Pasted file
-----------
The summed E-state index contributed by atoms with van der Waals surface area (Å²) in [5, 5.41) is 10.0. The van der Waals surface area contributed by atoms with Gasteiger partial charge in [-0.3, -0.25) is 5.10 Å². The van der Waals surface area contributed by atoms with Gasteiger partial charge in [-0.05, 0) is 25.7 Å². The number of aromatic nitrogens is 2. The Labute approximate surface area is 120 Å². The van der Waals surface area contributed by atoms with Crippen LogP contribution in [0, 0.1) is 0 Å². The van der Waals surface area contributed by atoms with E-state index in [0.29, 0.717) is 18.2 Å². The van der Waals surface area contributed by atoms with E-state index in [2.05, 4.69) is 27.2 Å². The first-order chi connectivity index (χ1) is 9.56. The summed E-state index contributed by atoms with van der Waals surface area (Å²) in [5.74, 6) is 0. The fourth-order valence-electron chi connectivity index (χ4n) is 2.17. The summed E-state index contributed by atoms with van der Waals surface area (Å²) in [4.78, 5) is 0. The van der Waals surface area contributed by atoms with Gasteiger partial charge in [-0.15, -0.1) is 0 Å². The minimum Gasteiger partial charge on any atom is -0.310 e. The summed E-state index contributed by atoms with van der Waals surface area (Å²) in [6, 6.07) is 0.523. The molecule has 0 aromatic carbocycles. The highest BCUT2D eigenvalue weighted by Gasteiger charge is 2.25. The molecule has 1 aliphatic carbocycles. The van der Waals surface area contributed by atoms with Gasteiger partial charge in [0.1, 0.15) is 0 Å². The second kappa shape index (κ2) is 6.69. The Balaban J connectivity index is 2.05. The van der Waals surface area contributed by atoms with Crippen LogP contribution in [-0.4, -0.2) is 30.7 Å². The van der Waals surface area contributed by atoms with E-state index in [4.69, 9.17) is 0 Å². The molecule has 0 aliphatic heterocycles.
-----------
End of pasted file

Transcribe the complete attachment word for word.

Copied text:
The summed E-state index contributed by atoms with van der Waals surface area (Å²) in [5, 5.41) is 10.0. The van der Waals surface area contributed by atoms with Gasteiger partial charge in [-0.3, -0.25) is 5.10 Å². The van der Waals surface area contributed by atoms with Gasteiger partial charge in [-0.05, 0) is 25.7 Å². The number of aromatic nitrogens is 2. The Labute approximate surface area is 120 Å². The van der Waals surface area contributed by atoms with Crippen LogP contribution in [0, 0.1) is 0 Å². The van der Waals surface area contributed by atoms with E-state index in [0.29, 0.717) is 18.2 Å². The van der Waals surface area contributed by atoms with E-state index in [2.05, 4.69) is 27.2 Å². The first-order chi connectivity index (χ1) is 9.56. The summed E-state index contributed by atoms with van der Waals surface area (Å²) in [5.74, 6) is 0. The fourth-order valence-electron chi connectivity index (χ4n) is 2.17. The summed E-state index contributed by atoms with van der Waals surface area (Å²) in [4.78, 5) is 0. The van der Waals surface area contributed by atoms with Gasteiger partial charge in [-0.15, -0.1) is 0 Å². The minimum Gasteiger partial charge on any atom is -0.310 e. The summed E-state index contributed by atoms with van der Waals surface area (Å²) in [6, 6.07) is 0.523. The molecule has 0 aromatic carbocycles. The highest BCUT2D eigenvalue weighted by Gasteiger charge is 2.25. The molecule has 1 aliphatic carbocycles. The van der Waals surface area contributed by atoms with Gasteiger partial charge in [0.1, 0.15) is 0 Å². The second kappa shape index (κ2) is 6.69. The Balaban J connectivity index is 2.05. The van der Waals surface area contributed by atoms with Crippen LogP contribution in [-0.4, -0.2) is 30.7 Å². The van der Waals surface area contributed by atoms with E-state index in [4.69, 9.17) is 0 Å². The molecule has 0 aliphatic heterocycles.